My first car, a '57 Sport Suburban 6-passenger painted in Adventurer colors, and the way it looked like it was ready to fly to another planet even in station wagon configuration...
My first hot rod, a '63 Sport Fury 2drHT, originally equipped with a 361 and later home of a screaming 383 out of a totalled '69 Road Runner...
The '63 Signet I bought as a second car when I married my first wife, which later got stolen, abused for about a month, and was finally recovered a little worse for wear but still running strong...
The seemingly unkillable '73 Satellite that I drove as a cab in Seattle in the '70s, putting almost half of its 340K on it myself. I still find myself driving this one in some of my dreams...
All the A-bodies I've owned, I believe over half of which were Valiants, and seemingly all of which met their demises through rust or other too-much-to-fix factors even as their Slant Sixes and Torqueflites remained indestructible...
So the demise of yet another American icon isn't exactly a new deal any more, and one man's memories ultimately only belong to one man.
On the other hand, this is the first time I've seen a make of car killed that had sold over twenty million copies over a seventy-year period, and one can't help feeling that with numbers like that they should've been able to keep trying...
The end of Plymouth is most unfortunate; I see Chrysler (C-P-D-J, not including Daimler side) having the biggest problem not with a perceived imageless Plymouth, but with an overambitious division--Dodge. Dodge as an entity has acted like a completely separate car company; it has forcibly entered into markets that are not traditionally Dodge's turf, such as the economy scale cars (Plymouth) and Sport Utilty Vehicles (separate from 'Trucks') that are Jeep turf. Dodge edges in and makes sure that there is little that will differentiate its low end cars from the Plymouth versions, and little that will differentiate the high end cars from Chryslers.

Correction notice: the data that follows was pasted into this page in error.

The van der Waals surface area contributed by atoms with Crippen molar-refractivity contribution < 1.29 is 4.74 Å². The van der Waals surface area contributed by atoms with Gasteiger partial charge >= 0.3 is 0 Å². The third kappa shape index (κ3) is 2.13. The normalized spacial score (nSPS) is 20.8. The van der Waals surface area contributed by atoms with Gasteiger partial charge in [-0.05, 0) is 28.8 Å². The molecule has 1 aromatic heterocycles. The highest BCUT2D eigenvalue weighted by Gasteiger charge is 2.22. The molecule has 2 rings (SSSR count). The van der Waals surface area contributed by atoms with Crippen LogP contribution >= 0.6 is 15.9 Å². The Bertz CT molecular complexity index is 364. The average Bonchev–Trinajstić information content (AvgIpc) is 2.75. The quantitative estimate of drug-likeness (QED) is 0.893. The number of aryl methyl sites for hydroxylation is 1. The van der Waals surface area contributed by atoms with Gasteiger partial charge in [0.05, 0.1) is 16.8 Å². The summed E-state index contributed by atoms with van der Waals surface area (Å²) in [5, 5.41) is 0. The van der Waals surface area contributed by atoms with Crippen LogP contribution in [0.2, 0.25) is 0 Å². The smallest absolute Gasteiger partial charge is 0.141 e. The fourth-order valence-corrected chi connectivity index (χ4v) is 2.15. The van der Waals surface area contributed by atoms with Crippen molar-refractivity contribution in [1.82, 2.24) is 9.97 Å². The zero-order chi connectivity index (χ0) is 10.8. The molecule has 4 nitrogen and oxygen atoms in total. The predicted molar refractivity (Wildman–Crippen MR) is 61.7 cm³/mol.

I suppose my underlying theme is that the division that always covered its ass, played catch-up, and couldn't really figure out what it's supposed to do with itself, has taken the status as "favored son" and killed its sibling. I suppose the only comfort is that now, with the angle that Dodge has taken over the past fifteen years or so, with Dodge's siblings Plymouth and DeSoto out of the way, it can turn to kill its adopted parent. That will be a tougher fight, but it will be interesting to watch.
One of the most unfortunate consequences is that many Plymouth loyalists, myself included, can not bring ourselves to purchase non-Plymouth Mopars. I know that DC thinks that the "me's" of the world will just toddle on over to the Dodge dealership to pick up an identical car; unfortunately for them, if it doesn't say "Plymouth", I won't buy from DC.
I suppose it is on to Mitsubishi, Subaru, and BMW for me. Maybe even Ford or GM. As long as it isn't a DC product.
Well, at least the questions are answered!
1998 Plymouth (extinct) Neon Expresso (extinct) DOHC (extinct) Coupe (extinct).
In the great decades of the 60s and 70s, Dodge and Plymouth became much closer together product platform wise that they had before. In prior times, there was more differences in the Chrysler platforms between Plymouth and Dodge (basically wheelbase and trim). These differences evaporated by the start of the 1980s. Even when the K-cars came out, the Plymouth and Dodge variations carried on the brand differences with Dodge being the more upscale of the two although the two were basically the same vehicles otherwise.